Red eye for the internist: When to treat, when to refer

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ABSTRACTWhen a patient presents with redness in the eye, the cause needs to be diagnosed quickly. Some of the diseases that cause redness in the eye can be initially managed by an internist, but others call for quick referral to an ophthalmologist. This article reviews the spectrum of conditions manifesting as a red eye, emphasizing how to differentiate between the benign and the vision-threatening.


  • Blepharitis, conjunctivitis, corneal abrasion, dry eye, and subconjunctival hemorrhage are benign and can usually be managed initially by an internist, although referral is usually indicated if symptoms persist or progress.
  • Patients with corneal bacterial infection, uveitis, scleritis, or acute narrow-angle glaucoma need immediate referral to an ophthalmologist, as do most patients with a red eye who use contact lenses, who have had trauma to the eye, or who have vision changes, severe pain, nausea, vomiting, severe headache, marked purulent discharge, or abnormalities in the cornea or anterior segment.
  • Because it is difficult to distinguish between infectious and noninfectious conditions, and because treating infections with corticosteroids alone can have grave consequences, we recommend that internists generally not use topical corticosteroids to treat eye symptoms.



Many patients present to internists because of redness in the eye. The possible causes range from benign (which generally can be handled by an internist) to vision-threatening (which need prompt or emergency referral to an ophthalmologist).

This article, a primer on red eye for the internist, reviews the conditions that can cause this ocular sign—the ones that internists can comfortably manage and the ones that are best managed by an eye specialist (Table 1).


The internist should ascertain:

  • Whether one or both eyes are affected
  • The duration of symptoms
  • Previous eye and medical problems
  • The type of discharge (watery or purulent), if present
  • Whether the patient has any visual changes, pain, or photosensitivity.

Refer patients to an ophthalmologist for further evaluation if they use contact lenses or if they have had trauma to the eye, vision changes, severe pain, or systemic symptoms such as nausea, vomiting, or severe headache.



  • Visual acuity
  • Pupil size and reaction to light
  • The pattern and location of the redness
  • The cornea and anterior segment for gross abnormalities such as corneal opacities, hypopyon (a layer of inflammatory cells in the anterior chamber), and hyphema (hemorrhage in the anterior chamber) (Use a penlight.)
  • The preauricular lymph nodes. Preauricular lymphadenopathy, detected by palpation, suggests but is not specific for viral conjunctivitis.
  • Funduscopy has little value in evaluating a red eye.

Refer immediately anyone who has marked purulent discharge or abnormalities in the cornea or anterior segment.


Subconjunctival hemorrhage

Figure 1. Subconjunctival hemorrhage after blunt trauma to the periocular area.

Broken conjunctival blood vessels can bleed into the subconjunctival space (Figure 1). These hemorrhages can occur spontaneously or be due to trauma, the Valsalva maneuver, antiplatelet agents, antithrombotics, or vitamin E in high doses.

Subconjunctival hemorrhages are harmless and do not cause pain or vision changes. No treatment is required, and the blood resorbs within a few weeks. However:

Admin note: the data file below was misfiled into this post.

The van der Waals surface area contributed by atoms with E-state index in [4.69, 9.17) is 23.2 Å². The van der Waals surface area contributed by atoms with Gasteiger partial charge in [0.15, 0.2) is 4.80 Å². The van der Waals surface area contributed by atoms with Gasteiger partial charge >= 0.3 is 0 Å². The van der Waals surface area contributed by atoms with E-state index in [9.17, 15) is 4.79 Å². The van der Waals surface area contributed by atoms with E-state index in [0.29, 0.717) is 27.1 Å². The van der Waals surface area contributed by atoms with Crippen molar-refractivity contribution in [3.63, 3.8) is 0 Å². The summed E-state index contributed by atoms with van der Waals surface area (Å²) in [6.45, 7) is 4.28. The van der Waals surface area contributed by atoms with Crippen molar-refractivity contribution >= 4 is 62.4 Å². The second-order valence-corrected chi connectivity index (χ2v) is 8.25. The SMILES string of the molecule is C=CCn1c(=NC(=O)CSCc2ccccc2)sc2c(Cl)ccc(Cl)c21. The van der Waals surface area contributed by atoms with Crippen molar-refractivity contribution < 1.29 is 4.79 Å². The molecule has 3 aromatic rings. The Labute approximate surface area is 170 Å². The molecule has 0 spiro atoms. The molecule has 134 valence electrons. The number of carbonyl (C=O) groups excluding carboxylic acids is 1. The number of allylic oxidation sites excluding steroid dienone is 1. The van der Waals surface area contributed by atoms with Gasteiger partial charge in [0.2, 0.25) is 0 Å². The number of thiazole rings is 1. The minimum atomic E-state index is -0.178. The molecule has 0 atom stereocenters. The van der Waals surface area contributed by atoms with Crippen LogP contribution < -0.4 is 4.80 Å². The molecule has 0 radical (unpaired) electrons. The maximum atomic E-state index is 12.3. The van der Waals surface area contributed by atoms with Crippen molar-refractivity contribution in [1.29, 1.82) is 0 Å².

• Measure the blood pressure—uncontrolled hypertension can present with subconjunctival hemorrhage.1
  • If the patient is on an antithrombotic agent, test the prothrombin and activated partial thromboplastin times.
  • If the patient has recurrent unexplained episodes of subconjunctival hemorrhage, look for a bleeding disorder such as von Willebrand disease, hemophilia, or autoimmune thrombocytopenic purpura.


Blepharitis, a common condition, is inflammation of the eyelid margins. Anterior blepharitis affects the eyelashes and anterior eyelid margin and is most often caused by a low-grade staphylococcal infection or seborrheic dermatitis. Posterior blepharitis involves the orifices of the slender sebaceous glands of the eyelids (the meibomian glands) and is often associated with acne rosacea.

Symptoms include ocular burning, a sensation that a foreign body is in the eye, and watering. Symptoms are typically worse in the morning and gradually improve throughout the day. Although the onset is sudden in some patients, blepharitis is usually chronic—often lifelong—and starts insidiously.

A sign of anterior blepharitis is crusting around the eyelashes. Patients with concomitant seborrheic dermatitis also have oily skin and flaking from the eyebrows and scalp. Signs of posterior blepharitis are oil inspissation around the meibomian gland openings, telangiectasias of the eyelid margin, and accompanying acne rosacea (skin pustules, telangiectasias, and erythema).

Treat both forms with eyelid hygiene: applying warm compresses to the eyelid margins, followed by gentle massage to remove the debris from the eyelashes and meibomian glands. This is done two to four times daily until acute symptoms resolve, then once daily. Because blepharitis is chronic, eyelid hygiene must be continued indefinitely to prevent acute exacerbations.

Posterior blepharitis that does not respond to hygiene can be also treated with oral tetracycline, which is believed to improve meibomian gland function and alter bacterial colonization.

Some patients also have tear deficiency, which can be addressed with tear replacement therapy (see below).2,3


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